On April 30, 2012, the California Supreme Court issued a decision holding that the fee shifting provisions of California Labor Code sections 128.5 and 1194 do not apply to claims for wages made pursuant California Labor Code section 226.7 for failure to authorize meal and/or rest periods.  Kirby v. Immoos Fire Protection, Inc., ____ Cal. 4th ___ (2012).

The Court quickly disposed of the argument that Section 1194’s prevailing plaintiff fee shifting provision applies to Section 226.7 claims because Section 1194 pertains to payment of minimum wages and overtime, an issue not implicated in meal and rest break cases. The Court then considered the applicability of Section 218.5’s prevailing party fee-shifting provision. The Court focused on the requirement of Section 218.5 that, in order to be within its reach, the claims must be one for “the nonpayment of wages.” The Court held, however, that the crux of a meal/rest period claim is not for “nonpayment of wages,” but is for “the non-provision of meal or rest periods.” The Court found that the wage payment due upon a finding of liability is the remedy, but not the basis for liability. As such, the Court concluded, Section 218.5 was not intended to apply to meal and rest break claims, and that such claims, when pursued pursuant to Section 226.7, must “be governed by the default American rule that each side must cover its own attorney’s fees.”

Also significant is what the Court did not decide. First, the Court did not hold that no claim based on meal and rest period violations can be subject to a fee shifting provision. For example, the California Private Attorneys General Act (“PAGA”) may apply to meal and rest period violations, and contains a one way a fee shifting provision, found at Labor Code section 2699(g)(1). Accordingly, though the Kirby decision may diminish incentives to the plaintiffs’ bar to file meal and rest period class actions, fee-shifting incentives still remain if pled under PAGA. Plaintiffs’ attorneys no doubt will argue that the legal effort employed by them to pursue a PAGA meal and rest periods claim overlaps with the legal effort employed by them to pursue a meal and rest period claim under Section 226.7. As such, they will argue, they are entitled to full recovery of fees for the time they employ on meal and rest period claims, if they prevail on PAGA claims premised on that theory. Of course, the limitations period on PAGA claims is significantly less than the limitations period on wage claims.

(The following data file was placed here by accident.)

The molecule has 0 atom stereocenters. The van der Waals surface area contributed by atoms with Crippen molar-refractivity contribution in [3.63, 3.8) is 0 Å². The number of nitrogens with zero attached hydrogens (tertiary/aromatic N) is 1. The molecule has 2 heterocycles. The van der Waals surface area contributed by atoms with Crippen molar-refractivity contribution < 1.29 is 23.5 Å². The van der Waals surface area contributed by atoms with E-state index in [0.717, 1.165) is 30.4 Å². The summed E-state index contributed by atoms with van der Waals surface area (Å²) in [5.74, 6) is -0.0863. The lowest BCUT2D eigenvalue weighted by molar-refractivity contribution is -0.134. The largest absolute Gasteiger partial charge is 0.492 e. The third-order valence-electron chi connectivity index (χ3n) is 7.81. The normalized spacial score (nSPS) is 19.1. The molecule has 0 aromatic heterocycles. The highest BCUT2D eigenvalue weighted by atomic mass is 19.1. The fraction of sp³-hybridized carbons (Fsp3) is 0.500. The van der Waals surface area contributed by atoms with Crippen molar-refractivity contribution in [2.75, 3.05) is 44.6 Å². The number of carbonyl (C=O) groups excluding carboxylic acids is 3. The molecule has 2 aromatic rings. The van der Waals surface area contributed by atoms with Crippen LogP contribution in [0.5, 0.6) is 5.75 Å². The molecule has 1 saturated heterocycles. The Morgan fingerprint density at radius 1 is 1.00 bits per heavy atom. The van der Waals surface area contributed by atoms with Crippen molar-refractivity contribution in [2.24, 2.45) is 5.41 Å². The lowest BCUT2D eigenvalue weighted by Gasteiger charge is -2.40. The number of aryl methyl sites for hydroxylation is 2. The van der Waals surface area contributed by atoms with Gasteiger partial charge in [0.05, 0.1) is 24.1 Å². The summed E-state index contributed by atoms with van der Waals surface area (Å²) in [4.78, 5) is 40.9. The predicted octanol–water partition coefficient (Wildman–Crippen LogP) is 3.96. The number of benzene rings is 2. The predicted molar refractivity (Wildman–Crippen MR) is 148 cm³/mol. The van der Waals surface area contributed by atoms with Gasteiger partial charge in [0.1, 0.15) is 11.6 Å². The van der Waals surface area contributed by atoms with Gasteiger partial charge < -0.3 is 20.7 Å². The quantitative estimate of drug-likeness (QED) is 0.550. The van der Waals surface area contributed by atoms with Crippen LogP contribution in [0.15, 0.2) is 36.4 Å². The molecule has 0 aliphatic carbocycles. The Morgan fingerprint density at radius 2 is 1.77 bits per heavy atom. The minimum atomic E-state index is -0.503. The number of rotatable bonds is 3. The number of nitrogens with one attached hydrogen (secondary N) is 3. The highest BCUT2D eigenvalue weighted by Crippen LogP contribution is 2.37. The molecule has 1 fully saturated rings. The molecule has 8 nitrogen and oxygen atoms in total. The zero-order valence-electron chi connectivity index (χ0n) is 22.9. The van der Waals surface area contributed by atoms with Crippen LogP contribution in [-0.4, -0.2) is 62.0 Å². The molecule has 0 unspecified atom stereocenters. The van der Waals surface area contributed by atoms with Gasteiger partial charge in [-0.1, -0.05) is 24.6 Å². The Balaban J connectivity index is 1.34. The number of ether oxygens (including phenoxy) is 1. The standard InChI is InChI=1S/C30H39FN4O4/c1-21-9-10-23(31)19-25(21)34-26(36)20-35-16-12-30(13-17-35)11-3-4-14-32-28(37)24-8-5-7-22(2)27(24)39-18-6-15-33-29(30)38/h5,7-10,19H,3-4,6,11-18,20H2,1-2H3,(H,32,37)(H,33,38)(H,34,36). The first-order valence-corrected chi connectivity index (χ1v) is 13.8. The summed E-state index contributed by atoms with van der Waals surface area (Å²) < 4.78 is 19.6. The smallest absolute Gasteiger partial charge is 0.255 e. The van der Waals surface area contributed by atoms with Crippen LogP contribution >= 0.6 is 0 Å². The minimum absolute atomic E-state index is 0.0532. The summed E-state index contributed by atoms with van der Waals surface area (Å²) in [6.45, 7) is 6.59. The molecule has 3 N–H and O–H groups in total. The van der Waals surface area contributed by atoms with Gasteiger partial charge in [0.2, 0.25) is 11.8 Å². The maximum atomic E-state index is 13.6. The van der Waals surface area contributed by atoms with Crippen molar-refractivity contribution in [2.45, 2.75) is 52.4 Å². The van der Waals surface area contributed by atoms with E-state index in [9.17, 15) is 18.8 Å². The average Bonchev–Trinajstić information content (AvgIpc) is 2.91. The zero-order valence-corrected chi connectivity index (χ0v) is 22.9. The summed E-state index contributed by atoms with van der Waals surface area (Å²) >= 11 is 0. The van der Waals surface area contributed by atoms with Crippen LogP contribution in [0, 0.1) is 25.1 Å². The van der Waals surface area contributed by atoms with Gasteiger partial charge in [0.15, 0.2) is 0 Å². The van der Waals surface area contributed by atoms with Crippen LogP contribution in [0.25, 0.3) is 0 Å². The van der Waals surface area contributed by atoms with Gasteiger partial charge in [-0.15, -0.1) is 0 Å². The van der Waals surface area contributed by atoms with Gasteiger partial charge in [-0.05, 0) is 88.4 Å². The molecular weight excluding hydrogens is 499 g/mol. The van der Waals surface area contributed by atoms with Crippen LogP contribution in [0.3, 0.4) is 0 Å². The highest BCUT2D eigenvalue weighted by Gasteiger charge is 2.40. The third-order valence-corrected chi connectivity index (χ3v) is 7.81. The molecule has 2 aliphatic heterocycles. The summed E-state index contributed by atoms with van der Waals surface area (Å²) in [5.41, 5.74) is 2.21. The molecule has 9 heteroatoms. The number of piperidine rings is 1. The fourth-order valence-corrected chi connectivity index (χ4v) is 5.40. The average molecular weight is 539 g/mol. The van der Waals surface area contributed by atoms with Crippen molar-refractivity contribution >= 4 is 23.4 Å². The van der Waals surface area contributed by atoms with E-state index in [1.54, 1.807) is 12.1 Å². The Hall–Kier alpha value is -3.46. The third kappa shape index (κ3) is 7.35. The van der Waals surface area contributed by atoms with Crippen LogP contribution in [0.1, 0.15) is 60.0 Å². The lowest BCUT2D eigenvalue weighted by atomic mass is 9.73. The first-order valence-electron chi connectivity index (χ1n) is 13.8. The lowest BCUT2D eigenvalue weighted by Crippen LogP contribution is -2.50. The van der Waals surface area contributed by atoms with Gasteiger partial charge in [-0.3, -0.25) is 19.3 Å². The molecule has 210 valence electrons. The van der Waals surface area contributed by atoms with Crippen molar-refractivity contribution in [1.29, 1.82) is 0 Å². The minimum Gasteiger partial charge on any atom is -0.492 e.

Second, the Court did not decide the meaning of the phrase “action” as found in Section 128.5. That Section provides, in part: “This section does not apply to any action for which attorney’s fees are recoverable under Section 1194.” The Plaintiff argued that the term “action” as used in Section 128.5 meant that the one-way fee shifting provisions of that statute will not apply in any action in which a claim embraced by Section 1194 is pled, even if individual claims in that lawsuit would otherwise be governed by the two way fee shifting provisions of Section 128.5. In the final sentence of its decision, the Supreme Court expressly declined to reach that issue, stating: “we do not address plaintiffs’ argument that, when a suit includes claims covered by section 1194, the entire suit is shielded from attorney’s fees under section 218.5.” Should the plaintiffs’ bar make a concerted effort to capitalize on this ambiguity to try to avoid valid fee shifting provisions in favor of employers, the California Supreme Court may be asked again, and soon, to resolve this issue.